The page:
By Eugene Hudson Long, R. G. Collmer
Covers a various diversity of pursuits in American literature.
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Scholars of literary conception were good supplied for by means of the e-book of assorted Readers in literary concept. although, the relation among idea and important perform nonetheless provides an issue to the final reader. This e-book brings jointly essays via significant critics which practice thought to perform in an obtainable method.
This comparative strategy indicates how the Platonic point of view sheds new mild on Borges' essayistic and fictional paintings. Analyses to which quantity his suggestion is deeply rooted in classical philosophical doctrines.
Extra resources for American bypaths: essays in honor of E. Hudson Long
His disappointment begins almost immediately when he discovers that Michael Johnson's bookstall could not have stood in the marketplace close to the church as he had imagined it because the church is not in the marketplace. He decides that the bookstall could not be near the church but in the middle of the marketplace because "the picturesque arrangement and full impressiveness of the story absolutely require that Johnson shall not have done his penance in a corner, ever so little retired, but shall have been the very nucleus of the crowdthe midmost man of the marketplacea central image of Memory and Remorse, contrasting with, and overpowering the sultry materialism around him" (V, 134).
See Randall Stewart, Nathaniel Hawthorne (New Haven: Yale Univ. Press, 1948), p. 19. 5Nathaniel Hawthorne, The English Notebooks, ed. Randall Stewart (New York: MLA, 1941), pp. 281, 293, 252. Subsequent references to this edition will appear in the text. Page 4 293). On a visit to St. " (p. 223). In early 1855 Hawthorne had viewed a ''stalwart pencil-case" formerly belonging to Johnson and the owner of it mentions having seen "a cracked earthen tea-pot, of large size, in which Miss Williams used to make tea for Dr.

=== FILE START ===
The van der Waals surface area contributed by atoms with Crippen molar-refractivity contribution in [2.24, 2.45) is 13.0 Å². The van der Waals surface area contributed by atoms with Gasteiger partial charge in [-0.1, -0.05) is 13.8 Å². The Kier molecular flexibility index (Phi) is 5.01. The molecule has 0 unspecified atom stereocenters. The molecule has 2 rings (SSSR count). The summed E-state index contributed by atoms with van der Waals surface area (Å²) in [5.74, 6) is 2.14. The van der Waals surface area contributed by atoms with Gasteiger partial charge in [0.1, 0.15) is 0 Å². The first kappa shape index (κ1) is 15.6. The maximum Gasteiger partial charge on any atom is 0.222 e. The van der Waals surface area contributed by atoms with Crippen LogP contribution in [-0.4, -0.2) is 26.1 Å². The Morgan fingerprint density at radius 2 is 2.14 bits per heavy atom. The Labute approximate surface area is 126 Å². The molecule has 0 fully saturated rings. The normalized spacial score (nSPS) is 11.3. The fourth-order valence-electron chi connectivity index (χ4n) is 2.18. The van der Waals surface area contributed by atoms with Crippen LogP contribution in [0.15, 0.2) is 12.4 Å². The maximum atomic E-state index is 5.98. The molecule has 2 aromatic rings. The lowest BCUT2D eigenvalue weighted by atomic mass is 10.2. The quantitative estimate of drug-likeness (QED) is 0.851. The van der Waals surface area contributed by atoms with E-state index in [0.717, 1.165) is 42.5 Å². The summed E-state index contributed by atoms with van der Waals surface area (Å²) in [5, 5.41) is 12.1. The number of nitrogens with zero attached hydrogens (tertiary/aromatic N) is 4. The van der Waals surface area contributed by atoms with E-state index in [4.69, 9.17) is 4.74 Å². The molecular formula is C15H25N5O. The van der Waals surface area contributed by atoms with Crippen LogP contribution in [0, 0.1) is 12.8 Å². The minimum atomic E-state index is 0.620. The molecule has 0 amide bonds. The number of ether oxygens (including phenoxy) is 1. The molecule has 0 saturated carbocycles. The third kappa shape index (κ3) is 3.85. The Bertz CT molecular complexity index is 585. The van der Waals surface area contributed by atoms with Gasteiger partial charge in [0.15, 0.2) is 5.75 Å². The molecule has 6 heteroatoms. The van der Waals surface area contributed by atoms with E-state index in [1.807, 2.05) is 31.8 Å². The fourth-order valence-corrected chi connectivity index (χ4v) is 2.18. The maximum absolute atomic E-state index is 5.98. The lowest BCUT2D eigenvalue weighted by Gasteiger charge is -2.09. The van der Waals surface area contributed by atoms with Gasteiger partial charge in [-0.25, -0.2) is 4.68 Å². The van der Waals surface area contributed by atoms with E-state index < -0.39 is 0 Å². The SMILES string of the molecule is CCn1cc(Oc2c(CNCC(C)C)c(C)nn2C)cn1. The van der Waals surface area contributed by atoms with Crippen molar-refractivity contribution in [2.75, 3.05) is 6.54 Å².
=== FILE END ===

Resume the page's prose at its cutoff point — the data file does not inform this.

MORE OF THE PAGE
Pride, the root of evil, which separates man from man and man from God, appears in various guises throughout his fiction. Hawthorne, an unusually sensitive man who suffered strong guilt feelings, recognized in Johnson a kindred spirit. 20 "How narrowhow shallow and scanty too," observes Hawthorne in "The Old Manse," "is the stream of thought that has been flowing from my pen, compared with the broad tide of dim emotions, ideas, and associations, which swell around me.... Has the reader gone wandering, hand in hand with me, through the inner passages of my being, and have we groped together into all its chambers, and examined their treasures or their rubbish?